Two status bills have been under consideration in Congress for over a year. A third bill, The Puerto Rico Status Act, is now available as a discussion draft.
In a hearing on the earlier bills, the following exchange took place between Rep. Garret Graves of Louisiana and constitutional scholar Dr.Christina-Ponsa-Kraus:
Mr. Graves: Dr.Ponsa-Kraus, in your opinion, would it be disingenuous to tell people, the people of Puerto Rico, that there are other constitutionally viable status options other than statehood, independence, or the current territorial status?
Dr. Ponsa-Kraus: Yes, it would be, and it has happened before, and it will hopefully never happen again.
Mr. Graves: Is free association independent?
Dr. Ponsa-Kraus: Free association is a form of independence, yes.
Mr. Graves: Has the United States ever granted blanket citizenship to the residents of an independent nation?
Dr. Ponsa-Kraus: No. It never has.
Mr. Graves: In an independent Puerto Rico under a treaty of free association, would U.S. citizenship be granted for future generations?
Dr. Ponsa-Kraus: Congress would have the power to do so, and Congress would also have the power to stop doing so.
This is an important point, and it is true under the new bill as much as it was under the old bills. There is no guarantee of continued citizenship for an independent Puerto Rico.
What does the compromise bill say about free association and citizenship?
The compromise bill says clearly that under sovereign free association, Puerto Rico would not be under the U.S. Constitution. The U.S. Constitution would not apply to Puerto Rico. The new constitution of the new nation of Puerto Rico would provide the laws of Puerto Rico.
On the subject of citizenship, the draft bill says this:
“Puerto Rico has full authority and responsibility over its citizenship and immigration laws, and persons who have United States citizenship have a right to retain United States nationality and citizenship for life by entitlement or election as provided by Federal law.”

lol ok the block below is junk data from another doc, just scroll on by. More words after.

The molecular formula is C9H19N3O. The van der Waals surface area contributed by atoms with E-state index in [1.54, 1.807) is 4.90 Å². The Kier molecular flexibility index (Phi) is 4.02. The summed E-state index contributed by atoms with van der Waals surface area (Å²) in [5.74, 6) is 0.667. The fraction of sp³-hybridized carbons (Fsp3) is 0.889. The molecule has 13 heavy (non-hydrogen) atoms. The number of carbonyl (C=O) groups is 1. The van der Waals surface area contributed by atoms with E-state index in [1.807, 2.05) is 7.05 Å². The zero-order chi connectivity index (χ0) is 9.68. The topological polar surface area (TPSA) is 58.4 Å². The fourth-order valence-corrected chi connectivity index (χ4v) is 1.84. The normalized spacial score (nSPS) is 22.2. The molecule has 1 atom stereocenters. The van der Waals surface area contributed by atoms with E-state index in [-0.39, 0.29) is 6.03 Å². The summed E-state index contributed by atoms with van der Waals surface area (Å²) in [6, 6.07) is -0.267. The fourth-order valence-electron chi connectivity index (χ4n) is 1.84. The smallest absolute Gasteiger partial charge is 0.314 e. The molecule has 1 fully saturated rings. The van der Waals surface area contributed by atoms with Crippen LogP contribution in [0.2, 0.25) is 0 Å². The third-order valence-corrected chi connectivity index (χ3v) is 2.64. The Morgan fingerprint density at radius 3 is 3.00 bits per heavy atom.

“Birth in Puerto Rico shall cease to be a basis for United States nationality or citizenship, except that individuals born in Puerto Rico to parents both of whom are United States citizens shall be eligible to acquire United States citizenship for the duration of the first agreement of the Articles of Free Association.”
By entitlement or election
The first statement about citizenship confirms that, since U.S. laws will no longer have any force in Puerto Rico, Puerto Rico will be responsible for its own laws about citizenship. Assuming that a new nation of Puerto Rico allows dual citizenship, U.S. citizens in Puerto Rico will be able to keep their U.S. citizenship “by entitlement or election.”
People born in Puerto Rico could be entitled to U.S. citizenship as long as federal law allows it, but they might have to elect — that is, choose — U.S. citizenship. They may have to choose between U.S. citizenship and citizenship in the new nation of Puerto Rico.
The second statement says that people born in Puerto Rico to two U.S. citizens will be “eligible to acquire” citizenship. Steny Hoyer said that it would be “automatic at first,” but again that is not what the draft bill actually says.
Would Congress accept this?
The State Department had something to say on this question in a hearing on a Puerto Rico status bill in 1997.
Ambassador Fred M. Zeder II said that “[the] proposal that virtually 100% of the population of Puerto Rico could keep the current U.S. nationality and statutory citizenship and at the same time also acquire separate Puerto Rican nationality and citizenship under a new government-to-government treaty relationship establishing separate sovereignty, is legally inconsistent and politically incompatible with separate sovereignty for Puerto Rico.”
“This would amount to an upgrade,” he wrote, “based on a vote by the people of Puerto Rico to terminate U.S. sovereignty in Puerto Rico.”
The Natural Resources Committee has a special page for comments on the draft bill.
You may have things you want to say about the draft. We think it would be a good idea to insist that the question of citizenship be clearly addressed. We hear Rep. Velazquez saying briskly, “It’s in the bill,” but we see that the bill is ambiguous. It allows supporters of free association to imply that citizenship will be guaranteed, but it doesn’t actually say that.